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Title: Star-structured polyethylene nanoparticles via Pd-catalyzed living polymerization : synthesis, characterization, and catalytic applications.
Authors: Landry, Eric D.
Keywords: star-structured polyethylene nanoparticles;cross-linked polynorbornadiene (PNBD);SPE-NPs;living ethylene polymerization;hydrogenation reactions of terminal alkenes and alkynes;Heck coupling reaction;iodobenzene;n-butyl acrylate
Issue Date: 8-Jul-2015
Publisher: Laurentian University of Sudbury
Abstract: The arm-first synthesis of large unimolecular star-structured polyethylene nanoparticles or SPE-NPs (MW > 1,000 kg/mol, PDI ≈ 1.1) joined by a cross-linked polynorbornadiene (PNBD) core is described in this thesis. SPE-NPs having high arm number (fn > 100) and tunable arm topologies (hyperbranched HBPE or linear-but-branched LBPE) are conveniently synthesized in a single reactor following four consecutive steps. In step 1, living ethylene polymerization is catalyzed by 0.1 mmol of Pd-diimine catalyst 1 to grow HBPE arms (1 atm C2H4/15 °C) or LBPE arms (27 atm C2H4/5 °C) of tunable lengths (tE = 1-5 h, Mn = 11-40 kg/mol). In step 2, the norbornadiene (NBD) cross-linker is added into the ethylene reactor for several hours (tNBD = 1-4 h) yielding PE-b-PNBD block copolymers with a short PNBD segment bearing cross-linkable pendant double bonds. SPEs are then formed in step 3 during precipitation in acidified methanol (H+/MeOH) and the final SPE-NPs are formed in step 4 after several hours of drying in vacuo at 120 °C. A thorough systematic investigation of the reaction parameters indicates that to produce increasingly larger SPE-NPs, it is essential to add a significant molar excess of NBD to 1 ([NBD]0/[1]0 > 50) and synthesize short LBPE arms but large HBPE arms. When synthesized with LBPE arms, the SPE-NPs have higher MW compared to those synthesized with HBPE arms due to the lower steric hindrance of the linear arms which enables a high number of arms to be joined at the PNBD core. Furthermore, the Pd-diimine catalyst used in the synthesis of the SPE-NPs was encapsulated within the cross-linked PNBD core. These encapsulated Pd(II) species were tested for their activity in hydrogenation reactions of terminal alkenes and alkynes (1-octene, 1-hexene, and 1-hexyne) and Heck coupling reactions of iodobenzene and n-butyl acrylate. Preliminary data suggests that these SPE-NPs may be used as models for the design of more advanced recyclable nanovessel for Pd(II) catalysts.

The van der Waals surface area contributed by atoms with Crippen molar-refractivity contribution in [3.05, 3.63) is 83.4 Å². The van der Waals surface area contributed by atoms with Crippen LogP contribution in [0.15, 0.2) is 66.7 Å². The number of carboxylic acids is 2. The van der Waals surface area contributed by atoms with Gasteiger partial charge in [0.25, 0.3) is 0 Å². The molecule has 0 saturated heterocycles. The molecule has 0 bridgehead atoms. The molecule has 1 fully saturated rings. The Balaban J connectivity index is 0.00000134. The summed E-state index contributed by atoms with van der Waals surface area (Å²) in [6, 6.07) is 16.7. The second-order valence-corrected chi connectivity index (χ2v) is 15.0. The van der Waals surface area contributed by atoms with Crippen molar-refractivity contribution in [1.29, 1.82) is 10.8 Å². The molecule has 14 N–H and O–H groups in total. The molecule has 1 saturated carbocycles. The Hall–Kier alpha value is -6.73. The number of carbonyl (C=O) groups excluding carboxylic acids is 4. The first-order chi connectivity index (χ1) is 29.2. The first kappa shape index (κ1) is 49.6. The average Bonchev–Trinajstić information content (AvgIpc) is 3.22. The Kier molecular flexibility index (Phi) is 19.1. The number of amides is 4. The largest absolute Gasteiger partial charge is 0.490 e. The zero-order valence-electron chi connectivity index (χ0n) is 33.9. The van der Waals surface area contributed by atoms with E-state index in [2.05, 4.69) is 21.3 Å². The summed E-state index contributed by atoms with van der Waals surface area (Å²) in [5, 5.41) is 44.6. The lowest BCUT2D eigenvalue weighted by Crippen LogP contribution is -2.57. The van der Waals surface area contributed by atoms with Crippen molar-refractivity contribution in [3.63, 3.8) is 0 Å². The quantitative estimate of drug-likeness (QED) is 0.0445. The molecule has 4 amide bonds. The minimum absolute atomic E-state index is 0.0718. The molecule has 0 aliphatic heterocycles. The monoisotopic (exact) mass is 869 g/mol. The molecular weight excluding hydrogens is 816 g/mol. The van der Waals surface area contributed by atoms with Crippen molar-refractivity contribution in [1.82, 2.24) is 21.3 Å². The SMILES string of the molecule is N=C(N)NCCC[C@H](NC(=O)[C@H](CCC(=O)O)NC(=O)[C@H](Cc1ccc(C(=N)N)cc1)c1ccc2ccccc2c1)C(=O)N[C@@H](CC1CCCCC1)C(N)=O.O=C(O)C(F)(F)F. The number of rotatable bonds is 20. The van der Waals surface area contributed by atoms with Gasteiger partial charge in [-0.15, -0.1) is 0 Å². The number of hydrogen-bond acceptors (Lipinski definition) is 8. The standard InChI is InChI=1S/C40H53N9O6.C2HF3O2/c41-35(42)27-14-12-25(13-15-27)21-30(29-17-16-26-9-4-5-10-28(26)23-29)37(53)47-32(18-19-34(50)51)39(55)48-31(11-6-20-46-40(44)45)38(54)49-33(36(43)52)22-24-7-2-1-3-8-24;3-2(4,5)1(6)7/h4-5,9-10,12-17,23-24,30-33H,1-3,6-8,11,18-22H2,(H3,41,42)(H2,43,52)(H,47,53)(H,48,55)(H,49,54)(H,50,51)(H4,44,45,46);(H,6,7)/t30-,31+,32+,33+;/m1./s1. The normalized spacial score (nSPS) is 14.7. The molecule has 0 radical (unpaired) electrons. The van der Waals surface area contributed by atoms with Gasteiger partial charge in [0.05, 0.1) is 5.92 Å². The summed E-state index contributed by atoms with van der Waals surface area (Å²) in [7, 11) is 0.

Appears in Collections:Master's Theses
Natural Resources Engineering - Master's Theses

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